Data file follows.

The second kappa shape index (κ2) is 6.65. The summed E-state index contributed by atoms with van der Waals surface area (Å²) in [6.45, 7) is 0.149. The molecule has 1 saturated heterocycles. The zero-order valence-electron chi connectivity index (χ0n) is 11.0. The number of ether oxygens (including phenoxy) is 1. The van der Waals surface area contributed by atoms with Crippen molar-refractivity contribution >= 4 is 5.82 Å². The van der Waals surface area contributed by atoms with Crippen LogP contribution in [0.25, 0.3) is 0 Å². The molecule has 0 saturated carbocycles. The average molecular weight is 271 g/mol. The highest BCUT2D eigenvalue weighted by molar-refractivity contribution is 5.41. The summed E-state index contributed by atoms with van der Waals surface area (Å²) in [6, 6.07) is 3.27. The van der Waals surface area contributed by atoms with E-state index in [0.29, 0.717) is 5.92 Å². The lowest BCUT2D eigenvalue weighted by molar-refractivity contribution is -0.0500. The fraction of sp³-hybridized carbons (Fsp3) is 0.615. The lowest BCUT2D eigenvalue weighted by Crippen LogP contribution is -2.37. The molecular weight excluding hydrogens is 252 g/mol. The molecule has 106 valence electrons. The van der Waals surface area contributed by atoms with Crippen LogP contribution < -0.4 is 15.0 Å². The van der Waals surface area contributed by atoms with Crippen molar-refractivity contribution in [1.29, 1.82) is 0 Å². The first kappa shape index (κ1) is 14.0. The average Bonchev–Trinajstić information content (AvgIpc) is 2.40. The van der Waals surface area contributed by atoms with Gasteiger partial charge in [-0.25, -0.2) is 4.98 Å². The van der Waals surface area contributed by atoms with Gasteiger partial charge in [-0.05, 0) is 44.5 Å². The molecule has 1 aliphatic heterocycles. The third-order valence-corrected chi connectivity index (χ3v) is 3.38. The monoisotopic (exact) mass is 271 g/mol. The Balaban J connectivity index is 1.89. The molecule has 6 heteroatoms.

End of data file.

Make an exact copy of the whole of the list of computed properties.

The second kappa shape index (κ2) is 6.65. The summed E-state index contributed by atoms with van der Waals surface area (Å²) in [6.45, 7) is 0.149. The molecule has 1 saturated heterocycles. The zero-order valence-electron chi connectivity index (χ0n) is 11.0. The number of ether oxygens (including phenoxy) is 1. The van der Waals surface area contributed by atoms with Crippen molar-refractivity contribution >= 4 is 5.82 Å². The van der Waals surface area contributed by atoms with Crippen LogP contribution in [0.25, 0.3) is 0 Å². The molecule has 0 saturated carbocycles. The average molecular weight is 271 g/mol. The highest BCUT2D eigenvalue weighted by molar-refractivity contribution is 5.41. The summed E-state index contributed by atoms with van der Waals surface area (Å²) in [6, 6.07) is 3.27. The van der Waals surface area contributed by atoms with E-state index in [0.29, 0.717) is 5.92 Å². The lowest BCUT2D eigenvalue weighted by molar-refractivity contribution is -0.0500. The fraction of sp³-hybridized carbons (Fsp3) is 0.615. The lowest BCUT2D eigenvalue weighted by Crippen LogP contribution is -2.37. The molecular weight excluding hydrogens is 252 g/mol. The molecule has 106 valence electrons. The van der Waals surface area contributed by atoms with Crippen LogP contribution < -0.4 is 15.0 Å². The van der Waals surface area contributed by atoms with Crippen molar-refractivity contribution in [1.29, 1.82) is 0 Å². The first kappa shape index (κ1) is 14.0. The average Bonchev–Trinajstić information content (AvgIpc) is 2.40. The van der Waals surface area contributed by atoms with Gasteiger partial charge in [-0.25, -0.2) is 4.98 Å². The van der Waals surface area contributed by atoms with Gasteiger partial charge in [-0.05, 0) is 44.5 Å². The molecule has 1 aliphatic heterocycles. The third-order valence-corrected chi connectivity index (χ3v) is 3.38. The monoisotopic (exact) mass is 271 g/mol. The Balaban J connectivity index is 1.89. The molecule has 6 heteroatoms.